One positive trait I acquired during the pandemic was ultra-cleanliness. I bathe lots more, and yesterday I washed my hands 19 times, not including the time I spilled sanitizer on my hairbrush. My knuckles look like walnuts…very clean walnuts.
Which leads me to ask: What really terrifies you? Have you noticed that what frightens you as an adult is different from what scared you as a child?
My first childhood fear was about an 18-foot python who escaped from our zoo. It never occurred to me that — because it’s three times the size of a man — it could not hide easily behind our backyard rose bush.(The snake was later found just outside its zoo cage.)
In elementary school, tornado drills terrified me. Sadly, tornadoes in Texas are more common than ants (or uncles) at a family picnic.
In middle school, I was afraid of the guy I had to block in football practice. He outweighed me by 30 pounds. Then I tried to block him.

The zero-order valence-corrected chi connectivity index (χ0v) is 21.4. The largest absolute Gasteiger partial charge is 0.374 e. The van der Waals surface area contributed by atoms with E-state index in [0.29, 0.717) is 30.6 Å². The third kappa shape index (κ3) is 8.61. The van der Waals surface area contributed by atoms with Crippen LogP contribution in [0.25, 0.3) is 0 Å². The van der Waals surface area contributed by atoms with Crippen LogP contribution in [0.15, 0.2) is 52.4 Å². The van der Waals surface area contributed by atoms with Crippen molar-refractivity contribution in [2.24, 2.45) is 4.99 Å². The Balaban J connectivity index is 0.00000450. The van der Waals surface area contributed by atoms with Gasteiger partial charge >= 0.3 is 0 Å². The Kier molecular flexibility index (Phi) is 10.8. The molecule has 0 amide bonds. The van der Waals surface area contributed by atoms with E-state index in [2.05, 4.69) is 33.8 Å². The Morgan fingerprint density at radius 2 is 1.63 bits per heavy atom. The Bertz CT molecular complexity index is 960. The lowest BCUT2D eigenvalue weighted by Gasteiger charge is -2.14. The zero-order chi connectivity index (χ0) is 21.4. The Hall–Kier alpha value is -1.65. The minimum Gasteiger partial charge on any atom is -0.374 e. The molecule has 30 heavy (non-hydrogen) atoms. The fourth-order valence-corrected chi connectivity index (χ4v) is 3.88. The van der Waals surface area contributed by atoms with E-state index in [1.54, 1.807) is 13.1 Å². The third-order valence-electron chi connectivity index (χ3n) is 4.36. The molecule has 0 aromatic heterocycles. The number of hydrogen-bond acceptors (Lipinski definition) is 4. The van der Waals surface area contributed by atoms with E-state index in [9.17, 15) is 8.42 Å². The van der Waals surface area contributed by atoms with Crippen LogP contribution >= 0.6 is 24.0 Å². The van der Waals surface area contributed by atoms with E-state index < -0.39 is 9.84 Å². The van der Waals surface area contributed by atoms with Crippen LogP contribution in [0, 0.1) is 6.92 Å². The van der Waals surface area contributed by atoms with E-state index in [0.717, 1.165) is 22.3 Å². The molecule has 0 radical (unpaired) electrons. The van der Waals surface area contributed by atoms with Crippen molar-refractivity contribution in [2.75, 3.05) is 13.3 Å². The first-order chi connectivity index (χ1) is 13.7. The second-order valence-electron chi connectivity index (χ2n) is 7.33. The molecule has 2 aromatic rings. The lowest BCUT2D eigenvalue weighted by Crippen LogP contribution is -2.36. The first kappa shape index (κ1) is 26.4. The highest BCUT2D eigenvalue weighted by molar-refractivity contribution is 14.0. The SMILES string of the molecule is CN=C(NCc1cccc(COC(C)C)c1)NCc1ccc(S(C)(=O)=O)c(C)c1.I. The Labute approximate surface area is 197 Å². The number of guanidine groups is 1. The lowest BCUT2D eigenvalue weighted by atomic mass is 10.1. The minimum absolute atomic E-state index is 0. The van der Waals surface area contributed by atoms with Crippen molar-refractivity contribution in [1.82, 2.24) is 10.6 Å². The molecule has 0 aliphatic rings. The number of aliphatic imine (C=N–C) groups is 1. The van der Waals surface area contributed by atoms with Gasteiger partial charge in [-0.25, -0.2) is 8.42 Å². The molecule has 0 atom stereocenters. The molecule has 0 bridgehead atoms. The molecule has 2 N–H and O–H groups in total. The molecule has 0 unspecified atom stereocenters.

Ouch!!! I started whimpering, and I didn’t stop until sophomore year.
In high school, I was too scared to ask a girl to dance at the prom. So, I danced by myself. And then I was afraid to go back to school on Monday.
In college I feared high-level math. So, I took a pre-college prep course called “Meet Mr. Arithmetic.”
As I got older, I realized that I’ll always fear something. But fear response can be a good thing, if we understand that some terrors are rational, while others are irrational.
So, fear of a virus is a good thing. But I later realized I should never fear dancing alone. When we have parties at our house, it encourages guests to leave early.
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